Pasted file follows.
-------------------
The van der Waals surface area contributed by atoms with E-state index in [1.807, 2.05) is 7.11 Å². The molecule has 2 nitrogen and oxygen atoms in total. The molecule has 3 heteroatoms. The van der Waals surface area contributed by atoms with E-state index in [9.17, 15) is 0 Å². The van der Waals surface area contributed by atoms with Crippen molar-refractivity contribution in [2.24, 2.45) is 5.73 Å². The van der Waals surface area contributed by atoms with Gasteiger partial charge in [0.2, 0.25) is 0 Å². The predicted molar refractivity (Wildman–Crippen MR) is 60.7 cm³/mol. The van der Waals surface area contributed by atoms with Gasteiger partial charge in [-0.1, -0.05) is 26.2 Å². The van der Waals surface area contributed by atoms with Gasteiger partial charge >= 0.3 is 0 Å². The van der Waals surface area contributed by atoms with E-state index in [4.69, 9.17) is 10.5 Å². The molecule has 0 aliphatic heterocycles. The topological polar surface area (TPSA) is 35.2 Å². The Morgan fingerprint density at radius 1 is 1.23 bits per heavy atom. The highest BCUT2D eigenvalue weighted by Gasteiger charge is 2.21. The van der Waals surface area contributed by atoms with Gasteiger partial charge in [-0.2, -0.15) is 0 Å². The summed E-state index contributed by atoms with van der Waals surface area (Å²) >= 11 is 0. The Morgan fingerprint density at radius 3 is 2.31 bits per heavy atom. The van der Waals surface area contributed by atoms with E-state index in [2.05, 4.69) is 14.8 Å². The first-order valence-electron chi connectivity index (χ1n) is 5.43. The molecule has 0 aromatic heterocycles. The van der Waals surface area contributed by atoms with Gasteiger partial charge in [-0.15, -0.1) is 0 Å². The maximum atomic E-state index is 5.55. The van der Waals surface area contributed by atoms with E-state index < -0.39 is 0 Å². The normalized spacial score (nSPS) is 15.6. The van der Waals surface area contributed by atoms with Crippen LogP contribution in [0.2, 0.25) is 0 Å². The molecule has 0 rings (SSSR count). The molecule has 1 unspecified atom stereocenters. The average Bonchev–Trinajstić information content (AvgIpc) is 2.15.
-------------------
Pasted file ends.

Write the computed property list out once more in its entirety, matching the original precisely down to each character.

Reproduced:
The van der Waals surface area contributed by atoms with E-state index in [1.807, 2.05) is 7.11 Å². The molecule has 2 nitrogen and oxygen atoms in total. The molecule has 3 heteroatoms. The van der Waals surface area contributed by atoms with E-state index in [9.17, 15) is 0 Å². The van der Waals surface area contributed by atoms with Crippen molar-refractivity contribution in [2.24, 2.45) is 5.73 Å². The van der Waals surface area contributed by atoms with Gasteiger partial charge in [0.2, 0.25) is 0 Å². The predicted molar refractivity (Wildman–Crippen MR) is 60.7 cm³/mol. The van der Waals surface area contributed by atoms with Gasteiger partial charge in [-0.1, -0.05) is 26.2 Å². The van der Waals surface area contributed by atoms with Gasteiger partial charge >= 0.3 is 0 Å². The van der Waals surface area contributed by atoms with E-state index in [4.69, 9.17) is 10.5 Å². The molecule has 0 aliphatic heterocycles. The topological polar surface area (TPSA) is 35.2 Å². The Morgan fingerprint density at radius 1 is 1.23 bits per heavy atom. The highest BCUT2D eigenvalue weighted by Gasteiger charge is 2.21. The van der Waals surface area contributed by atoms with Gasteiger partial charge in [-0.2, -0.15) is 0 Å². The summed E-state index contributed by atoms with van der Waals surface area (Å²) >= 11 is 0. The Morgan fingerprint density at radius 3 is 2.31 bits per heavy atom. The van der Waals surface area contributed by atoms with E-state index in [2.05, 4.69) is 14.8 Å². The first-order valence-electron chi connectivity index (χ1n) is 5.43. The molecule has 0 aromatic heterocycles. The van der Waals surface area contributed by atoms with Gasteiger partial charge in [-0.15, -0.1) is 0 Å². The maximum atomic E-state index is 5.55. The van der Waals surface area contributed by atoms with E-state index < -0.39 is 0 Å². The normalized spacial score (nSPS) is 15.6. The van der Waals surface area contributed by atoms with Crippen LogP contribution in [0.2, 0.25) is 0 Å². The molecule has 0 rings (SSSR count). The molecule has 1 unspecified atom stereocenters. The average Bonchev–Trinajstić information content (AvgIpc) is 2.15.